Glossary of terms used on this site
A looser fitting, single-breasted coat which has a raglan sleeve. Usually a raincoat. Designed in Scotland, the idea being fewer seams would lower the risk of water creeping in.
bara-thea - Worsted fabric with twill hopsack weave; silk or silk-and- worsted fabric with lightly ribbed or pebbled weave. Usually used for dress clothes, blazers and uniforms.
The art of decorating cloth using wax and dye. It has been practised for centuries. In Java, Indonesia, batik is part of an ancient tradition. The word batik originates from the Javanese tik and means to dot.
Lambskin sheared to look like beaver.
ber-ray - A round, flat cap usually made of wool and traditionally associated with French peasants or elite military units.
Ber-spoke - Bespoke derives from the word ‘bespeak’, meaning \'to ask for\' some thing. The term comes from Savile Row, where a customer would bespeak a measure of cloth. The bespoke bolt of cloth was not available to any other client until the entire suit had been cut, assembled, and sewn. Bespoke is often confused with made to measure but is not simply a process of tailoring measurements, it allows the wearer to choose materials, colours and any details they specifically request and it is also entirely hand sewn. This is the ultimate in male dressing; the haute couture of menswear.
Bye-ass - The fabric is cut diagonally across the grain of the weave.
This is the tape sewn into the inside of the bottom of your trousers without which the constant rubbing on your shoes might cause unsightly fraying.
A fabric woven with a pattern of small diamonds each having a dot in the centre.
This term has changed somewhat, there was once a time when we were afraid to be under dressed; the reverse is now true. Generally ‘Black tie’ means a dinner jacket. Anything else you team with the jacket is up to your personality and individuality, but never trainers, please.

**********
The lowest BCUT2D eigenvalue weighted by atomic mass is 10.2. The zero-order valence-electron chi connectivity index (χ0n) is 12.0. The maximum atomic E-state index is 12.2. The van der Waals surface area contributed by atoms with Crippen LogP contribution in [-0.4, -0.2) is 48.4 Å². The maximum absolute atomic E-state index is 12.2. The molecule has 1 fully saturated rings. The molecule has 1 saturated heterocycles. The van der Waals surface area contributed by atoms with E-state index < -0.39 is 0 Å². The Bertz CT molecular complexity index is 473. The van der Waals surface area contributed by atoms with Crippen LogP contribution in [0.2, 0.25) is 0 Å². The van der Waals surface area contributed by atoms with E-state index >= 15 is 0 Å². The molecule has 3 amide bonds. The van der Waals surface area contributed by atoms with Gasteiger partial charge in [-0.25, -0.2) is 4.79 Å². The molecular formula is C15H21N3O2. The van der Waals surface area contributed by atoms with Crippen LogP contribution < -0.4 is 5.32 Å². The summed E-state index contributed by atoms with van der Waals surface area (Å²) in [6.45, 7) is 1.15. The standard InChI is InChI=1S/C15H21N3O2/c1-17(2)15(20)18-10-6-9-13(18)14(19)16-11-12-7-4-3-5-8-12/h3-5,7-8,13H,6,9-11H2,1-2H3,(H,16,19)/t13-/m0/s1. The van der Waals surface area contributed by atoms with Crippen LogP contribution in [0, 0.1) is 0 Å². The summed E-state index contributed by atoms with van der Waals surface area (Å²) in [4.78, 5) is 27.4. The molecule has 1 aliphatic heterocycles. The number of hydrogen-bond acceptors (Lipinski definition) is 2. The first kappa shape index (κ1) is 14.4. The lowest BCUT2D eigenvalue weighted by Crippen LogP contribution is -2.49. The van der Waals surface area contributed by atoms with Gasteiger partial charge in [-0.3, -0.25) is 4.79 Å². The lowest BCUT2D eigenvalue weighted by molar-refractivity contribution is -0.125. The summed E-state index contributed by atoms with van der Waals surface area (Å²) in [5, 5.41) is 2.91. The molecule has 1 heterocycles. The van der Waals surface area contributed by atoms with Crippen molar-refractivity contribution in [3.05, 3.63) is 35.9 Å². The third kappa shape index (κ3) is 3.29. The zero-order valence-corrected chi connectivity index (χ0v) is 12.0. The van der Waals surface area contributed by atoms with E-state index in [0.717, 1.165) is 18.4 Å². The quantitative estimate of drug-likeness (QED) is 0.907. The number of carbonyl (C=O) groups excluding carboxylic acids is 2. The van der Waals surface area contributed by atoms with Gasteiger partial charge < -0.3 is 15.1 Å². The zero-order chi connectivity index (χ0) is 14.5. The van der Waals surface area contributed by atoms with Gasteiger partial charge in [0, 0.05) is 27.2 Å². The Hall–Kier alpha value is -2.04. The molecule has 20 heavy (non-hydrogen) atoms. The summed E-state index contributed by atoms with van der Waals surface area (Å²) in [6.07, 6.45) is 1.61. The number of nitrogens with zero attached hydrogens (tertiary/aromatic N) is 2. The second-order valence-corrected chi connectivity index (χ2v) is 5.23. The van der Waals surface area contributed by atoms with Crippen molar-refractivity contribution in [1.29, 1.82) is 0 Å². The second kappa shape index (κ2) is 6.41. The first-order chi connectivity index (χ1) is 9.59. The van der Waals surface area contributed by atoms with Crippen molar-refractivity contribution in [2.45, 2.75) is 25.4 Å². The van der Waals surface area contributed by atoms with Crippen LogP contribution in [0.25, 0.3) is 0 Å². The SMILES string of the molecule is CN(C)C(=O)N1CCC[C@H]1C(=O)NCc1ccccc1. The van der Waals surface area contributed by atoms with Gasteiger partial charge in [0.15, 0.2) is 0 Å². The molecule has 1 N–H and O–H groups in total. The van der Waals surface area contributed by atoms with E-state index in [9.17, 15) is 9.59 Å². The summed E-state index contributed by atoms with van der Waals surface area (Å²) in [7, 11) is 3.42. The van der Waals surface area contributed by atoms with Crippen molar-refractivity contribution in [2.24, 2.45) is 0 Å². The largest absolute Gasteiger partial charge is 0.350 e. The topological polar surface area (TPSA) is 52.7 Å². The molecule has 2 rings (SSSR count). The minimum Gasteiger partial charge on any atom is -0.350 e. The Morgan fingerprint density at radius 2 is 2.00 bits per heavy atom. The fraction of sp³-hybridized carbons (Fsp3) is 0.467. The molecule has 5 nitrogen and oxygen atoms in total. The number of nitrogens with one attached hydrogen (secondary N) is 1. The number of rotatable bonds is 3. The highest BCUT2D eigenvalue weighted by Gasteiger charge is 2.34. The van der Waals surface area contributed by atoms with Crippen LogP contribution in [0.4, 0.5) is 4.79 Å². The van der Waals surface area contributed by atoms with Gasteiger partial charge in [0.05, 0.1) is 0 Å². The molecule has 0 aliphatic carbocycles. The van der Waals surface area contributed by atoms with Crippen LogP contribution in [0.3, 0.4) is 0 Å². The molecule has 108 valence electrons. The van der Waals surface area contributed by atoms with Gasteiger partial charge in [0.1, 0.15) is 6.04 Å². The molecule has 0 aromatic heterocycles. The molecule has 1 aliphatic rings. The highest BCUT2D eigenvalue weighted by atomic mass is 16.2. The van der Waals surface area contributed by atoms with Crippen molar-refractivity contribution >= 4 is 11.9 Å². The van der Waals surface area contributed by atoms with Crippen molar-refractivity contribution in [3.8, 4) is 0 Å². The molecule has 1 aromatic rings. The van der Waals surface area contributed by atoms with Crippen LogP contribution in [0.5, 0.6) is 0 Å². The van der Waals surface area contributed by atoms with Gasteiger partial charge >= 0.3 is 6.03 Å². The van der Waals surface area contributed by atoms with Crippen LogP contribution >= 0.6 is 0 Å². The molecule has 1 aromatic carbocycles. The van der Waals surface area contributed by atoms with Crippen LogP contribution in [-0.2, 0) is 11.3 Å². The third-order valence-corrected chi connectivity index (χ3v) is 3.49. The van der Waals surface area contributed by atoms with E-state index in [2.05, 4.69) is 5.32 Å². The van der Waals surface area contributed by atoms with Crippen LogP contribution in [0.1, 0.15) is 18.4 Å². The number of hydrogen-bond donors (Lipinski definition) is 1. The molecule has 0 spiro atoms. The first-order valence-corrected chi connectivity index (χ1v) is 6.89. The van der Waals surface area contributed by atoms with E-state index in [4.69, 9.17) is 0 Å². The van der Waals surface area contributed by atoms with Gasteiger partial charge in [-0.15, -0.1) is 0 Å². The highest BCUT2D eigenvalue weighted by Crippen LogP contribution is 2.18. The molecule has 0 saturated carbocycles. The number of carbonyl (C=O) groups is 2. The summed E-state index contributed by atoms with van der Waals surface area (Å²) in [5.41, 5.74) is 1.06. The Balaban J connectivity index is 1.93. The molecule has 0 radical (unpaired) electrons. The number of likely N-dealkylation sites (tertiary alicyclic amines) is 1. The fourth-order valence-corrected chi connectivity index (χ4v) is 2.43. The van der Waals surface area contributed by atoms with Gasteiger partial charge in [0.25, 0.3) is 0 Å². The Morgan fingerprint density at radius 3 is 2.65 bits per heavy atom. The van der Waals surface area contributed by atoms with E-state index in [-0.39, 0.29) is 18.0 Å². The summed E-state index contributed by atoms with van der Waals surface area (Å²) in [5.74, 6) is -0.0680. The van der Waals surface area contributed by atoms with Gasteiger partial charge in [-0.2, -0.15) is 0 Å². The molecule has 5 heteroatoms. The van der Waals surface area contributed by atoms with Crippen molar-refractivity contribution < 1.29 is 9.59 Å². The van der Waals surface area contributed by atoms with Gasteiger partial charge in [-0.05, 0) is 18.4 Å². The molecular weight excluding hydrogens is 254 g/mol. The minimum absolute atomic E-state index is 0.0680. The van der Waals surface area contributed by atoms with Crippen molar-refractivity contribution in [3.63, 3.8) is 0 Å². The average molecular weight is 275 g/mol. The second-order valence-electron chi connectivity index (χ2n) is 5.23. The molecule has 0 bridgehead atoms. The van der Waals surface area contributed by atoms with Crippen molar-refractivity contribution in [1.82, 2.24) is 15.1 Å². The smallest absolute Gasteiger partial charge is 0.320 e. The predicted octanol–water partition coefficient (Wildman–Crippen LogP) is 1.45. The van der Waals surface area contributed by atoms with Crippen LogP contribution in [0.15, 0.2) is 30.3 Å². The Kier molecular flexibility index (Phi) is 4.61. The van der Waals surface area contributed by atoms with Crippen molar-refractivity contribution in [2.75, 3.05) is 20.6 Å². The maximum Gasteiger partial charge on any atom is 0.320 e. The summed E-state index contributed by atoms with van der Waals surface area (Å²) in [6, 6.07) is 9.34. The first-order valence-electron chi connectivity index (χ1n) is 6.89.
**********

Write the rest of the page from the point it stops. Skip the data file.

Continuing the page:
It originated in the 1860’s as a short jacket with patch pockets worn for tennis and cricket. Usually brightly coloured and sporting metal buttons. It has had something of a bad image thanks to Alan Partridge and his ‘sports casual’ look.
Boat shoes are sometimes called Deck shoes or Topsiders. Invented by Paul Sperry in 1935, the boat or deck shoe was inspired by Sperry's cocker spaniel, Prince, running across the ice on a winter's day in Connecticut. Noticing the tiny cracks and cuts going in all directions on Prince's paws, Sperry developed a patent called 'Razor-Siping' on the soles which provided a non-slip surface.
bow-ter - A hard straw hat, usually seen on toffs when near water.
boo- clay - A curled effect on the surface of a cloth producing small loops of thread. Think the material in your granny’s classic Chanel jacket.
The bow tie originated among Croatian mercenaries during the Prussian wars of the 17th century. It consists of a ribbon of fabric tied around the collar in a symmetrical manner such that the two opposite ends form loops. Today, there is something slightly eccentric (in a good way) associated with wearing bow ties away from the traditional realms of ‘black tie’. TheChicGeek calls it ‘Antique Roadshow chic’.